Local high school media advisers discuss law and ethics

by Amanda Wight, Caprock Academy Sophomore; Taylor Petschl, Montrose High School Senior; Alex Waege, Montrose High School Sophomore; Joe Arebalos, Montrose High School Sophomore

Karen Wagner, president of the Colorado High School Press Association (CHPSA), came down from Denver, Colo. to educate advisers from several different high schools on the ethics of Press Law.

Controversy and ethics weigh heavily on advisors and students alike and with the CHSPA certification training now available, advisers have access to press law regulations.

“It is going to make it so the advisers can actually go back and teach their students better about what it is that they can and cannot do; it is going to empower students in the right way, not in terms of going out and covering controversy just because, but showing students here is how you can actually make a change in your requirement, which is really what journalism should be about,” Wagner said.

In order to be certified in Colorado Press Law, one must undergo an eight-hour presentation, which highlights the different ethical issues, such as responsibility, fairness, honesty, accuracy, independence, accountability and how to minimize harm.

Wagner urges advisers to become aware of the different laws associated with press.

“I think having an uneducated adviser is about the worst thing you can have in a student publication because they are apt to find themselves in situations with the students where they are in trouble, where the publications are getting censored and where students are actually getting the skills that they should be getting, being a part of the staff,” Wagner said.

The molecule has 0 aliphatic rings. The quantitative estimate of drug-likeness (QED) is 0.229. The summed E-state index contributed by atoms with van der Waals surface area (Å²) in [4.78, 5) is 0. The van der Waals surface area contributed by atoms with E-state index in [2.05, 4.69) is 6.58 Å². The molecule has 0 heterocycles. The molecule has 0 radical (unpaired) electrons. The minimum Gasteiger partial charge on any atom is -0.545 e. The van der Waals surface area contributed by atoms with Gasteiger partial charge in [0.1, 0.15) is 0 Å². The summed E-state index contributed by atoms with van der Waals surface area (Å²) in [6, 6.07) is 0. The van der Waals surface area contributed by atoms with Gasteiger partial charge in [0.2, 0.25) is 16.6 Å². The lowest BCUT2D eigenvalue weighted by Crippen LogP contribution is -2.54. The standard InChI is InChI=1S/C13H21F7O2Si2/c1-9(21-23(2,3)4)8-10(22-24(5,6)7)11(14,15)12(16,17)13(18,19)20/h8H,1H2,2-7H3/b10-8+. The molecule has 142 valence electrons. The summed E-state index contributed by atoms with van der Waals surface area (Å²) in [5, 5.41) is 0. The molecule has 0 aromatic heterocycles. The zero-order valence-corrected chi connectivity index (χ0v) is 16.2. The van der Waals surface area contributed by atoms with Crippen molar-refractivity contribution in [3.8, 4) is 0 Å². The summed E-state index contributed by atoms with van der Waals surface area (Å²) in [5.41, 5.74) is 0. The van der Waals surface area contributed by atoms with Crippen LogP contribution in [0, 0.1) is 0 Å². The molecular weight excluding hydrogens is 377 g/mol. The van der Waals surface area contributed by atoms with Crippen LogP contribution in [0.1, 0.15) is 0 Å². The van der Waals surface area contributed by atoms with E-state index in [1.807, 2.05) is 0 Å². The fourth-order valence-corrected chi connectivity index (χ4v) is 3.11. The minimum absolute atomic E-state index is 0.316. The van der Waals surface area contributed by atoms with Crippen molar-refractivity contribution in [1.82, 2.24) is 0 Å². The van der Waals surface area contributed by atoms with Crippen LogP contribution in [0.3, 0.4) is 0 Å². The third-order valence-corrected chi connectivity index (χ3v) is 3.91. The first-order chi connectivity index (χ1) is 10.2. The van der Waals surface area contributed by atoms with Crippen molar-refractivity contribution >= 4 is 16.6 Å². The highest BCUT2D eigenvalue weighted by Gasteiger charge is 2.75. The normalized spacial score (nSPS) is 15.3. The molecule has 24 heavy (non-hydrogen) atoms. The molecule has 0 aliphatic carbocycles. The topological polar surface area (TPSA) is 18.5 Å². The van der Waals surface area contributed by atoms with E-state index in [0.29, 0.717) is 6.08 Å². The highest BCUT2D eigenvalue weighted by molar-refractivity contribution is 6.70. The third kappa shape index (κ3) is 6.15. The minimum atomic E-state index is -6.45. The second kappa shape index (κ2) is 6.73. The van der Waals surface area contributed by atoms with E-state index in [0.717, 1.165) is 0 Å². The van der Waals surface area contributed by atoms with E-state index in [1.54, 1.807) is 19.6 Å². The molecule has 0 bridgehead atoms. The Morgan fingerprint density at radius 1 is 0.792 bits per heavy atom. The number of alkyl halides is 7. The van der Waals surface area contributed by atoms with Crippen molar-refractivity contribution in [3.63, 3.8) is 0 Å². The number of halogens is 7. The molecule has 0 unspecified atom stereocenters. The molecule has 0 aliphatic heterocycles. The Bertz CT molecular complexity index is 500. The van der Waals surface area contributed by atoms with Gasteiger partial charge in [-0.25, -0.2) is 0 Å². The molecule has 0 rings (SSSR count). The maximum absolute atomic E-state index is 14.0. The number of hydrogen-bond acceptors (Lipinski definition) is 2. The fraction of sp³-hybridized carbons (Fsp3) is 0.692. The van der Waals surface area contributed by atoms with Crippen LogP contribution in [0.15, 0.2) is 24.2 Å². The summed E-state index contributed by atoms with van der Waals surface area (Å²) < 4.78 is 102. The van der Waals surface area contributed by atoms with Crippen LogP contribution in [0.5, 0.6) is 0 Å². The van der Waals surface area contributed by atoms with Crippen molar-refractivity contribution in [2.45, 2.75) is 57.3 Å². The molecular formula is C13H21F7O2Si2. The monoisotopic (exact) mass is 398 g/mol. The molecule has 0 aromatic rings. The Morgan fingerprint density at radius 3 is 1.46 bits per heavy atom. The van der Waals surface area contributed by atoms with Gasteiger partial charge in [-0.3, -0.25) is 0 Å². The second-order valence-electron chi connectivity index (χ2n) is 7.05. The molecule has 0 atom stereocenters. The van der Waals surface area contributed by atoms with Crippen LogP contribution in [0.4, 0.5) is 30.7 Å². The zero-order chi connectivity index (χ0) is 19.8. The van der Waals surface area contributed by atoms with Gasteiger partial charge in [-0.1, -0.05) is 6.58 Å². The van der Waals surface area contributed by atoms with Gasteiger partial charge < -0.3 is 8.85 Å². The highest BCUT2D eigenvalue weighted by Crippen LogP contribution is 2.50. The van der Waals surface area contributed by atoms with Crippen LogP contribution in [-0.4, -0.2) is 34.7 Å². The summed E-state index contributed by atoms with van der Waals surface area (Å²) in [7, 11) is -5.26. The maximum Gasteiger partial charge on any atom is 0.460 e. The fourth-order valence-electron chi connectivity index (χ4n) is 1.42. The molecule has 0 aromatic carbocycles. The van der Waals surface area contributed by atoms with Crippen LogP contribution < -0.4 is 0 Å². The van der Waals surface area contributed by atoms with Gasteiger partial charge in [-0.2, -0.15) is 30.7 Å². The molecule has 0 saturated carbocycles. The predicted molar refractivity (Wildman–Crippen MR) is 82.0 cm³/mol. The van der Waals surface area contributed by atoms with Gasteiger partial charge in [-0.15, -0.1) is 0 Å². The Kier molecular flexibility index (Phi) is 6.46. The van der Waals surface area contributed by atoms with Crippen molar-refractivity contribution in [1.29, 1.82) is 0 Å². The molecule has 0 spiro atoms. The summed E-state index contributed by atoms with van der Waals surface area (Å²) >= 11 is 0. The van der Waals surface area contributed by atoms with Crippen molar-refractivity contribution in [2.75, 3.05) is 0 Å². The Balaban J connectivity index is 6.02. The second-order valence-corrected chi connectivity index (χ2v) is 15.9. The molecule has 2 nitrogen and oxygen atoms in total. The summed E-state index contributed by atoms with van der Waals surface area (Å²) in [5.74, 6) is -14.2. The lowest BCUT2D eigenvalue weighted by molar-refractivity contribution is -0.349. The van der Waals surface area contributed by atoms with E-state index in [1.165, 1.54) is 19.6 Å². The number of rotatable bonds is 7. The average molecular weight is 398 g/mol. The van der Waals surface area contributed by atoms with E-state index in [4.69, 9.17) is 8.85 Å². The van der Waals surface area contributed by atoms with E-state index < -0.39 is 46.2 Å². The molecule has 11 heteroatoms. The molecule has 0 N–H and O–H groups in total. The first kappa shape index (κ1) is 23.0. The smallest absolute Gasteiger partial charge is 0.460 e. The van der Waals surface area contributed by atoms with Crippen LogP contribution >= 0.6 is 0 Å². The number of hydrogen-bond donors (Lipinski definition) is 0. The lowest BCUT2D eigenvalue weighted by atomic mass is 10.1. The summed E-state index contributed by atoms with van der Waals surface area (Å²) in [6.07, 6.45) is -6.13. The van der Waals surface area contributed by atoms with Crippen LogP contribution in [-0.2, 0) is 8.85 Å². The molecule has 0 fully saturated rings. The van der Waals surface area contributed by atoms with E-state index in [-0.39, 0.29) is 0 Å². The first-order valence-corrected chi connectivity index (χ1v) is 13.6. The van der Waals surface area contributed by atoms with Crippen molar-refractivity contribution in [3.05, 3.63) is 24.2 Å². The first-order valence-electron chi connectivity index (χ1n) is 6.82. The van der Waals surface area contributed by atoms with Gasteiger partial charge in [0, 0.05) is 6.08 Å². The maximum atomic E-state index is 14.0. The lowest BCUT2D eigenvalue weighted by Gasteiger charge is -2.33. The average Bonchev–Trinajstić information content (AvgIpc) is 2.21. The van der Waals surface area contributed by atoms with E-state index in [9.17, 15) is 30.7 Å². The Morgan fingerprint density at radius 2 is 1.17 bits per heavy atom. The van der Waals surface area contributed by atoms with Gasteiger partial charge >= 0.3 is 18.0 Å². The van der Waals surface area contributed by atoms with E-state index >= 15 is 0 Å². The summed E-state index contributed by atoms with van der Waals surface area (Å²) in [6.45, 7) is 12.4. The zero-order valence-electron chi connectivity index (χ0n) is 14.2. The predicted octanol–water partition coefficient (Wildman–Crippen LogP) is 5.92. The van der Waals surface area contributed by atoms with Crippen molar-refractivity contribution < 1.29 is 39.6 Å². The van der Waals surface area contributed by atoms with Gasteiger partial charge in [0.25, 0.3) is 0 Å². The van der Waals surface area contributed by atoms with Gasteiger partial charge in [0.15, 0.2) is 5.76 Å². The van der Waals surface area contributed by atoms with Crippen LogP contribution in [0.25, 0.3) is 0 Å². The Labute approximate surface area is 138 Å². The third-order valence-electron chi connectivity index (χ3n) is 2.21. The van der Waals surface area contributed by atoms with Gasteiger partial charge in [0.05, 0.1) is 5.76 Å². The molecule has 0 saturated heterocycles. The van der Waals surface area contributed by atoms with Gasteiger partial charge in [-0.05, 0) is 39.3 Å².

Educating advisers will inform different high-school run publications informed of what they can and cannot do in the newsroom.

“I like the legal aspect of having certification and knowing you have the umbrella of protection.” Montrose High School Chieftain adviser, Lynette Palmer said.

The additions to the Colorado State Law will provide protection to advisers when dealing with controversial stories.

“It is going to come back to us, hopefully, adding on to the Colorado State Law, in terms of not just student protection, but also adviser protection, so advisers can still be punished for students doing things that they should not, so while students can be saved, advisers can still lose their jobs over something that they did that was actually legal,” Wagner said.

Dan Flenniken, Media Day organizer, talks about why it is important to learn about Press Law here at Media Day.

“We are a long way from a lot of things that happen on the Front Range, so it is important for the advisors to gather,” Flenniken said.

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